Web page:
Saturday, June 9th, 2007 at 11:37pm by Andrew, BZPower News Manager
Another week, another review. Today BZPower Forum Assistant Kex tells you everything you ever wanted to know about the Barraki Carapar. See how this deep sea villain stacks up against the rest of this year's sets and how it compares to those of the past. So what are you waiting for, read on for the in-depth review!
Today I bring you a review of the physical powerhouse of the Barraki: Carapar.
From the design of the box to the instruction manual, these are the first things you see before building the set.
As seen on just about every LEGO set, the front of the box (or rather, canister, in this case) features a CGI image of the set. Unlike most of the CGI images, I don't seem to be particularly fond of this one -- it's very bland, and the only action going on is a squid firing from Carapar's launcher... And that's not exactly dynamic.
Besides the new canister design, there's not much difference from your typical Bionicle canister set... The back included. You have a little advertising going on, Kanoka Club fun, and the mandatory caution labels (so you can't sue!). There's also a little diagram that supposedly explains how to fire the squids. Supposedly being the key word.
The next thing you probably notice about the canister is its awkward shape. You can't really tell in the front picture of the can how lopsided it is, but if you take a look at the back and side pictures, you'll see what I mean. Due to the rocky, unsymmetrical, coral-like structure at the bottom, the can stands unevenly. The can is mainly composed of a semi-transparent blue, which allows you to faintly see the contents inside. For those of you who WMKK-hunted back in 2003, I'm sure you would have found this useful back then. In all, think it's pretty cool, as it gives the cans style and individuality. They stand out on the Lego aisle.
Half the fun is had building the set. How fun is it to build and how easy or challenging is it?
The first thing you do (depending on your gender) might be to read the instructions. And the first thing you'll notice on the cover is the strikingly obvious typo. How does that happen?
After dumping out the can, this is what you see. To most, that pile would look like garbage: just a bunch of plastic not even worth recycling. But to us, the Lego fans, we see a pile of happiness in its physical state. More specifically, we see new Barraki parts, and recolors of old parts.
As a MOCist, you must make a very important decision after dumping out the pieces: do you build the set, play around with your new pieces, or make an actual MOC with them? Personally, I always build the set first, as it only takes a few minutes, and I'll likely never build it again if I don't do it right away. On the subject of building the set, Carapar is very straightforward, again (I feel like I'm being so redundant...) like every canister set. Built it once, and you can build it again, no problem.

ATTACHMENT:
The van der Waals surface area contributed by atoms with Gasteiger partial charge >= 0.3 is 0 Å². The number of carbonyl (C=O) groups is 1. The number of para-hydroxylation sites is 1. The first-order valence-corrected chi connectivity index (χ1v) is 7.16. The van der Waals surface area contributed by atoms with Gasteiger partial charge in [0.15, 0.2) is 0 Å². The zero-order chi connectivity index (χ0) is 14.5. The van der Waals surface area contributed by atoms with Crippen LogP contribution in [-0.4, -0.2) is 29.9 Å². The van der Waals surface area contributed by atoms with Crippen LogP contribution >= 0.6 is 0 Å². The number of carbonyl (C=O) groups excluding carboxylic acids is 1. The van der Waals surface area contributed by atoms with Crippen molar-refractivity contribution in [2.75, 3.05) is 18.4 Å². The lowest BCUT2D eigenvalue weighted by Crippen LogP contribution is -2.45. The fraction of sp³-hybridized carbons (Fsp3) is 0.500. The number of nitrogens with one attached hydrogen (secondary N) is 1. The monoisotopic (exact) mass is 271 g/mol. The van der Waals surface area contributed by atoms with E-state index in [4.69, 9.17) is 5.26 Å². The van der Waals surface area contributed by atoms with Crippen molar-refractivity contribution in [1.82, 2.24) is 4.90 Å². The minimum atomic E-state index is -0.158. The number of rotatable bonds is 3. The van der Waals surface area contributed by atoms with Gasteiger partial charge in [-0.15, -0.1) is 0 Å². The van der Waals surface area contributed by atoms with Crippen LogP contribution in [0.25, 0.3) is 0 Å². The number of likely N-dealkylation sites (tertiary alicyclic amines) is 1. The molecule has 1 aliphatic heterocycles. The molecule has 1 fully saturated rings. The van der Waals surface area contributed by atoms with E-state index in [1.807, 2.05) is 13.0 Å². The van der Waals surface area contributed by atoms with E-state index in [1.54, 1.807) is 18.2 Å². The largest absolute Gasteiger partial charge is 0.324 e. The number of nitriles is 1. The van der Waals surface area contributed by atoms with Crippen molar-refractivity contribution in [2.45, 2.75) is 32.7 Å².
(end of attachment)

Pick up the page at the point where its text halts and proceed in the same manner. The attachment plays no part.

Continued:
Now that the set is complete, we can critique how it looks from every angle. New or interesting pieces can also be examined here.
These are the new, note-worthy pieces included in the set. You have the Barraki pincers, Carapar's headpiece, claws, chest armor (AKA Mantax's shoulder armor), thigh/shoulder armor, and squid launcher complete with squid. Firing technique not included.
From this view, you can determine how the set is built. Note the BLUE FRICTION PEG. I just don't understand why LEGO strives to ruin color schemes. Now they're making all the #2 axles red. Why, LEGO, why? Their logic (or lack of it) makes my brain hurt.
As you can see, there's a squid attached to Carapar's shoulder via a minifig hand. There's a place for the squid just like that on every Barraki, except in a different position. I guess it's so you have a place to store the squids while you try to figure out how to fire them. Unlike the other Barraki, Carapar's headpiece leaves the back exposed, which isn't too visually appealing from the back or side, but is unnoticeable from the front.
The other half of the fun is in playing with the set. How well does the set function and is it enjoyable to play with?
With 13 points of articulation, Carapar is capable of a wide array of poses. Even for an older fan such as myself, I found it fun to mess around with when I took these pictures.
Carapar in a crab-like pose... In this picture you can see the gap on the top of Carapar's chest, a slight (but annoying) design error.
Ever since 2004, we've had these dreadful things called projectiles introduced into Bionicle (formerly known as collectibles, back when they were actually collectable). It started with Kanoka, moved onto Rhotuka, then Zamor, and now these squid-type things. At least the other projectiles actually fired -- the squids that were introduced with the Barraki can't even do what they were designed for. So if they aren't collectable and they can't fire, what are they good for?
Once it's all said and done, how does the set stack up? Should I get it?
What's to like?
- Sleek and simple design.
- New, useful pieces.
- Fun to play with, if you're into that.
What's not to like?
- The squid and their launchers bring down an otherwise solid line of sets.
- The Barraki can be a bit pricey, retailing for 10+ US dollars in some places.
And that about sums everything up. The Barraki as a whole are great sets that lived up to my expectations after the Inika. Regardless of why you buy Bionicle, Carapar will appease your LEGO needs. If you don't pick up Carapar, at least pick up one of the other five -- they're worth it.
With any luck, this review brought you some insight to this brutish Barraki. Be sure to thank Kex for taking the time to complete this review and ask him any questions you may have. Keep checking back for more reviews, and, of course, the latest Bionicle news.
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